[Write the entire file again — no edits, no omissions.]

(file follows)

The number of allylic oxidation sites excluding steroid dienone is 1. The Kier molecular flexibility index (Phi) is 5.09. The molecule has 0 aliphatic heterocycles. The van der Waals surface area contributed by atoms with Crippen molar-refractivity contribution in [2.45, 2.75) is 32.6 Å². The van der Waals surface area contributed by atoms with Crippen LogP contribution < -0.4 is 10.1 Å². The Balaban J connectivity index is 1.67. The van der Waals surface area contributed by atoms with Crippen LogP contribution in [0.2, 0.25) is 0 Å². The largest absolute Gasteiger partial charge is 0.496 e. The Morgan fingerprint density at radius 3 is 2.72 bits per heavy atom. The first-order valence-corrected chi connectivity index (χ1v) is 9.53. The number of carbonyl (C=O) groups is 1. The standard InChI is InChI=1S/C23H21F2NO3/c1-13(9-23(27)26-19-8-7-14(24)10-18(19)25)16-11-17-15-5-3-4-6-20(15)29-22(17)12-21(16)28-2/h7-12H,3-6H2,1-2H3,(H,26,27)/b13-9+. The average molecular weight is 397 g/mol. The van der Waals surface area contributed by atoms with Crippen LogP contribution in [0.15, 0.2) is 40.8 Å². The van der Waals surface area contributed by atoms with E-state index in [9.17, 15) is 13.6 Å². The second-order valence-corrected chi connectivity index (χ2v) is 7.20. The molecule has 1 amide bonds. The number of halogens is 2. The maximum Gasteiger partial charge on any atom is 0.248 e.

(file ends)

The number of allylic oxidation sites excluding steroid dienone is 1. The Kier molecular flexibility index (Phi) is 5.09. The molecule has 0 aliphatic heterocycles. The van der Waals surface area contributed by atoms with Crippen molar-refractivity contribution in [2.45, 2.75) is 32.6 Å². The van der Waals surface area contributed by atoms with Crippen LogP contribution < -0.4 is 10.1 Å². The Balaban J connectivity index is 1.67. The van der Waals surface area contributed by atoms with Crippen LogP contribution in [0.2, 0.25) is 0 Å². The largest absolute Gasteiger partial charge is 0.496 e. The Morgan fingerprint density at radius 3 is 2.72 bits per heavy atom. The first-order valence-corrected chi connectivity index (χ1v) is 9.53. The number of carbonyl (C=O) groups is 1. The standard InChI is InChI=1S/C23H21F2NO3/c1-13(9-23(27)26-19-8-7-14(24)10-18(19)25)16-11-17-15-5-3-4-6-20(15)29-22(17)12-21(16)28-2/h7-12H,3-6H2,1-2H3,(H,26,27)/b13-9+. The average molecular weight is 397 g/mol. The van der Waals surface area contributed by atoms with Crippen LogP contribution in [0.15, 0.2) is 40.8 Å². The van der Waals surface area contributed by atoms with E-state index in [9.17, 15) is 13.6 Å². The second-order valence-corrected chi connectivity index (χ2v) is 7.20. The molecule has 1 amide bonds. The number of halogens is 2. The maximum Gasteiger partial charge on any atom is 0.248 e.